Stephen Rees's blog

Thoughts about the relationships between transport and the urban area it serves

Translink fare evasion dropping

with 8 comments

Just two days ago I was writing on this topic and today the CBC call and want my reaction to their story

PricewaterhouseCoopers staff accompanied TransLink’s fare inspection officers on the September 2007 fare audit of the SkyTrain, SeaBus, bus and West Coast Express to conduct the recent study.

In other words all the accountants did was verify what Translink staff have been doing. And they did not “take into account the number of people who might be reusing tickets obtained from other riders or illegal ticket resellers outside transit stations, or the illegal sale of cut-rate tickets”. So what we have an estimate of is the number of people who travel without any ticket – or who have a ticket that is not valid in the zone they are found in.

The point being , of course, the people like Kevin Falcon and Malcolm Brodie grossly exaggerate the amount of fare evasion, and then make the leap from that to “feeling safe on the transit system”.

The only way to calculate fare evasion reliably is to have a good data on travel. And for as long as I have been around Vancouver, that has not been the case. In fact ridership data was always calculated from the revenue based on a mythical “average fare”. For if you don’t actually know how many riders you have, or where and when they travel, this “average” is at best guesswork. Other cities have much more thorough travel surveys and passenger counts. Since I left, Translink has been getting automatic counters for some buses, and they may even have decided to get a bit more ambitious about travel surveys – though if they have they have been very quiet about it. And if we are still using a sample size of 5,000 individuals for the (five year interval) trip diary survey, then I have to say that I  still have very little confidence in the data.

If you casually stop by a SkyTrain station you will see very few people buying a ticket from a machine. That is because most people have either transferred from a bus – so they have a transfer – or they have a monthly pass, which has been selling better in recent years due to various employer incentive schemes. And UPass, of course.

AND just to hammer the point home, the sort of people who make passengers fearful on SkyTrain are not the same as the people who think they are very smart and have figured out ways to beat the system.

Every system has some evasion, and none are very open about talking about it. Becuase you do not want to publicise how fare evasion is done OR how easy it is to get away with it. Becuase the real problem in BC is that our court system is so jammed up even if you do get caught without a ticket you almost certainly will not face any penalty. THAT is the problem. And the way to deal with that is to introduce a penalty fare – not a fine.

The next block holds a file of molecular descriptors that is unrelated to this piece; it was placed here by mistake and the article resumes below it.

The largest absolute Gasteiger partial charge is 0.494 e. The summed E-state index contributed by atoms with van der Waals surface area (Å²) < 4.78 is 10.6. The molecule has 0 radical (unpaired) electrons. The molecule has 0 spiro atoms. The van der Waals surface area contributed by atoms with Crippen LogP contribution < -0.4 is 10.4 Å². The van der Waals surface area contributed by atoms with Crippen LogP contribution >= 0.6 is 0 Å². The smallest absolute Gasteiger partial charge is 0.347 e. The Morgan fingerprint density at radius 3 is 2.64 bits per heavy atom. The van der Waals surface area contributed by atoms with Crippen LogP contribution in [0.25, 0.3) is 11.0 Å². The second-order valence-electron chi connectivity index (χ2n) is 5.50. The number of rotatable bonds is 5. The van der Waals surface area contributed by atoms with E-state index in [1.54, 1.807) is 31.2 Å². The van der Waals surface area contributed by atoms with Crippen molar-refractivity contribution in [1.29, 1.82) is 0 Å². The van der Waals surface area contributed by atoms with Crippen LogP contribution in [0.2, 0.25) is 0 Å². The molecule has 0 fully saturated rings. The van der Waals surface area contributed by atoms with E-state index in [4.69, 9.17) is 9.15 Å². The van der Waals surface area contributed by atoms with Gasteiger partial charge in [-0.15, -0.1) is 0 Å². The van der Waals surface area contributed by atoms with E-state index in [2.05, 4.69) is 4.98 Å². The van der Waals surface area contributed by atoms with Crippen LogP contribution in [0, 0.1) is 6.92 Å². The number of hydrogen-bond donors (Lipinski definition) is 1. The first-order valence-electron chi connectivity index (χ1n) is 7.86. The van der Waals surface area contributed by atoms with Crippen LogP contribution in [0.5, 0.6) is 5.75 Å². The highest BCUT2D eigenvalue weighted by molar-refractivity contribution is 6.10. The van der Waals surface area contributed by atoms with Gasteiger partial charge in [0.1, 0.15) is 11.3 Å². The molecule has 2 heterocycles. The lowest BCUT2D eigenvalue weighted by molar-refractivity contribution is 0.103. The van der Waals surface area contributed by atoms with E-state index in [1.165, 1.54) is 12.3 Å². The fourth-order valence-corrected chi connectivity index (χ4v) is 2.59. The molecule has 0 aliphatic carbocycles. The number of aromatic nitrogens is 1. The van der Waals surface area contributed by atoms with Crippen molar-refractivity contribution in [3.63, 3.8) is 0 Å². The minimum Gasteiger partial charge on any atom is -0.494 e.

Written by Stephen Rees

July 23, 2008 at 12:36 pm

Posted in Transportation

8 Responses

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  1. The only reason that fare evasion is an issue is that Campbell’s good bud, Ken Dobel is lobbying a faregates/turnstiles system for Cubit. Kenny boy would not be a good lobbyist if he could not deliver the goods.

    Malcolm J

    July 23, 2008 at 1:33 pm

  2. I didn’t understand the sentence regarding people who make us nervous not being the same people who may be smart enough to evade paying. I would have thought the number of riders who have ‘a system’ for fare evasion would be almost negligible.
    If I’m uneasy about some lout or creep on the system I’m willing to bet 9 times out of 10 that person did not pay. Fare evaders play the odds. I don’t know the odds but at a guess I would think they were substantially better than 50/50 against getting caught on any given day.
    On a related topic, has Translink ever published data on the number of fines, $173.00 (I think), that are written and the number actually collected?


    July 23, 2008 at 4:01 pm

  3. Wayne

    The people who evade fares and cost the most money are those who commute regularly. In London it was decided to target such people, and charge them with fraud – since they cost the system much more than just one underpaid ride. In most cases they plead guilty – which meant that detailed evidence of how to defraud the system did not have to be given in open court. It is worth noting that as a result of these convictions, bankers and accountants lost their jobs. This was a very significant penalty – and the publicity given to these cases reduced fare evasion significantly.